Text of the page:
35 years ago today…

I was seven years old at the time,  and I remember getting woken up by my parents and being brought downstairs to where they had a great big party going on (for some reason I thought it was very late in the evening, although I now realize that it was only about 9:30 eastern time).  There must have been a dozen people clustered tightly around our TV. 

We all sat there in silence and stared at the blurry images coming from Mission Control.  Walter Cronkite was explaining what was happening in great detail. 

And then the immortal words came from the speaker.  “Houston, Tranquility Base here.  The Eagle has landed”.  It’s one of my earliest memories and it STILL brings tears to my eyes as I remember it. 

The world literally changed that day.  We have forgotten so much of the wonder that those early explorations brought, the sense of magic that the images of a man, yes a human being standing on ANOTHER PLANET brought.  Now we get excited when unmanned robots the size of vacuum cleaners scurry over the surface of mars.  Or when a school bus sized observatory goes to Saturn. 

But it isn’t the same thing.  The visceral reaction to seeing a human being standing on a planet (or performing a space walk or repairing a telescope) adds a level of involvement that cannot be achieved by little scooters.

My thanks go out today to the crew of Apollo 11, for inspiring a generation.


Comments (6)

  1. Anonymous says:

    I hate to be picky (or rather, I enjoy being picky), but strictly speaking the moon is NOT another planet.

    Personally I feel that until space exploration is a little more Star Trek and a whole lot less "guy strapped to a giant bomb", there’s no real benefit in sending people up there — it adds an additional level of cost and complexity to the proceedings for little or no gain…

  2. Anonymous says:


    Never underestimate the power of psychology though. Most people won’t be able to identify with the reason behind scientific exploration of the solar system without a person in the pod.

    With a person: It’s exploration! The final frontier! The last wild west!

    Without a person: It’s a little tank wandering around on some rock.

    The people become heroes and icons, something that generations of people grow up wanting to be just like. People end up going into the sciences to make it happen… and so on and so forth.

    Think of it as a catalyst. As they say in newsrooms across the planet, it’s all about human interest. If there’s no human interest angle, there’s no story.

  3. Anonymous says:

    Larry: Great Post. And cool memory of the day/night. I too was lucky enough to be 7 years old and my family was camping in Wyoming at the time. My dad (a bonafide space nut) checked us all into a motel in Rock Springs so we could watch the landing. He even cracked open a Coors and poured into a bunch of little motel glasses for us (all under 10) to toast, since "this was going to be a day we’d never forget".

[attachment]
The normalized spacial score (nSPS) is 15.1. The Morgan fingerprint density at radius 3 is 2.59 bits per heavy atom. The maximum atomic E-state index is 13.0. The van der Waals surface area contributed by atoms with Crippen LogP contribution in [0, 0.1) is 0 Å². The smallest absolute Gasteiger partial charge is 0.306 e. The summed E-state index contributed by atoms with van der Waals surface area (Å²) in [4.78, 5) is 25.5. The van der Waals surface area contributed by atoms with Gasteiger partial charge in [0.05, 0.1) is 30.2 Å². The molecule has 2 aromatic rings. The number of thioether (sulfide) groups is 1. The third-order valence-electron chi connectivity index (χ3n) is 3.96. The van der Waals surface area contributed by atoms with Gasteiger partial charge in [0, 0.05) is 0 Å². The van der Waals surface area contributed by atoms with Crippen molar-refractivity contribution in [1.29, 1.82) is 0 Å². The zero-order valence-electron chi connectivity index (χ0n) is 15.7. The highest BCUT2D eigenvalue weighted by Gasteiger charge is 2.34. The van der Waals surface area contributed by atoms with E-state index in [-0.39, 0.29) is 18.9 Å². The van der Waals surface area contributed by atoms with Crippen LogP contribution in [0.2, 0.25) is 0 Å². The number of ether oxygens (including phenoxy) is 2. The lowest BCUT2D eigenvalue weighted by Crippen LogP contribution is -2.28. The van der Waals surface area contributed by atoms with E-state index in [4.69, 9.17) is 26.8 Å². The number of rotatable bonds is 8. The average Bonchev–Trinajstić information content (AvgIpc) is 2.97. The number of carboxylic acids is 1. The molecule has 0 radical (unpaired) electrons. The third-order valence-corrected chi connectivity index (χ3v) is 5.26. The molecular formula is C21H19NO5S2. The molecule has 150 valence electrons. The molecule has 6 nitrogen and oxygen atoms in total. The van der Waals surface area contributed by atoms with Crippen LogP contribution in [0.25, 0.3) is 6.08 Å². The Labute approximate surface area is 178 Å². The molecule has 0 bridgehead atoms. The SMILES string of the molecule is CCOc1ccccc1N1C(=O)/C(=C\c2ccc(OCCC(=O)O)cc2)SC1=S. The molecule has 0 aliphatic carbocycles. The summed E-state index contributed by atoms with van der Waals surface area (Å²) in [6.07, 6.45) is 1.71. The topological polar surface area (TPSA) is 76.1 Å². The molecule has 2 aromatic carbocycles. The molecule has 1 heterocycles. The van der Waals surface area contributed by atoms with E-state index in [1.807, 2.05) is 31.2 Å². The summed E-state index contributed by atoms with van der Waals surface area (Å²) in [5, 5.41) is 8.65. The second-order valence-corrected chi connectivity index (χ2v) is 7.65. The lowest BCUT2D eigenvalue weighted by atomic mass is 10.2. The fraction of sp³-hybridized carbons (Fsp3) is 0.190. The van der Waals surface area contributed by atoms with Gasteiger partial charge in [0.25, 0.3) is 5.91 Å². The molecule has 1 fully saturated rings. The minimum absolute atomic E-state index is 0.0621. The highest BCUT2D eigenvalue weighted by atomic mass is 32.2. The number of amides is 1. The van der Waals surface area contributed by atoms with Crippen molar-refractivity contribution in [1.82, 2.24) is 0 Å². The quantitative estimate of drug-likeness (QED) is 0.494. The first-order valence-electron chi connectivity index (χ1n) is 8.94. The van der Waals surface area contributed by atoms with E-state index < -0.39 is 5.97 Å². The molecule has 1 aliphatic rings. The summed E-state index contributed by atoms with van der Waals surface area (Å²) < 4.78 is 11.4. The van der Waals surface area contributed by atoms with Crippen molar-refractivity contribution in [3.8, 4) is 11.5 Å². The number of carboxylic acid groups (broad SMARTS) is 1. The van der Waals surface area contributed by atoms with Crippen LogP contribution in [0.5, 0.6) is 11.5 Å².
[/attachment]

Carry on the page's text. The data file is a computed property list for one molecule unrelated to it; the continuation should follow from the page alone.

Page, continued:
Mat: The argument against humans being present has been beat to death..IMHO. Regardless of your opinion on the specifics, I think it’s a good time to remember the Apollo program, it’s risks and successes. Too bad we’ve all become too jaded to not remember the excitement of 1969….maybe being 7 years old helped…

  4. Anonymous says:

    I was 10 at the time of Apollo 11. I had a cardboard sillouette model of the two parts of the lander and I would rehearse the landing and take-off by attaching string to the pieces and looping that around the structure of a table above. My mother had built the Revell plastic models of the LEM and the Saturn V, too. We had a color TV so I was a little disappointed that the Tranquility Base feed was not in color.

    I’m fairly sure Michael Collins did not have TV "up there" in Lunar orbit.

  5. Anonymous says:

    I wasn’t even born when man hit the moon, and couldn’t pick Neil Armstrong and Buzz "Second is right after First" Aldrin out of a lineup if my life depended on it. What I do know is that if the ISS didn’t need to be able to support people it would have been an order of magnitude or two cheaper, and sending your actual man to the moon has contributed precisely nothing to the world besides an overpowering sense of smugness from the US as a whole. (Note: this is not a slur against America, it’s just that macroscopically your nation seems to be stuck at a 1974 setting, and the world ain’t like that any more!)

    Psychology be damned — if you’re dead set on going in to space, be sure to spend the money wisely, and don’t waste it on trying to keep Puny Hu-Mans alive, unless you have warp drve, transporters, and everything else Star Trek had. It’s all just rocks and gas. Go find something cool!

    I don’t want to get the effort down — going from "this goes whoosh-bang" to "land a man on the moon" within a decade is pretty cool, but a) it was a war effort to show those goddamn Pinkos who’s boss, b) it was a complete waste of time and money, and c) don’t you have more important things to worry about right now?

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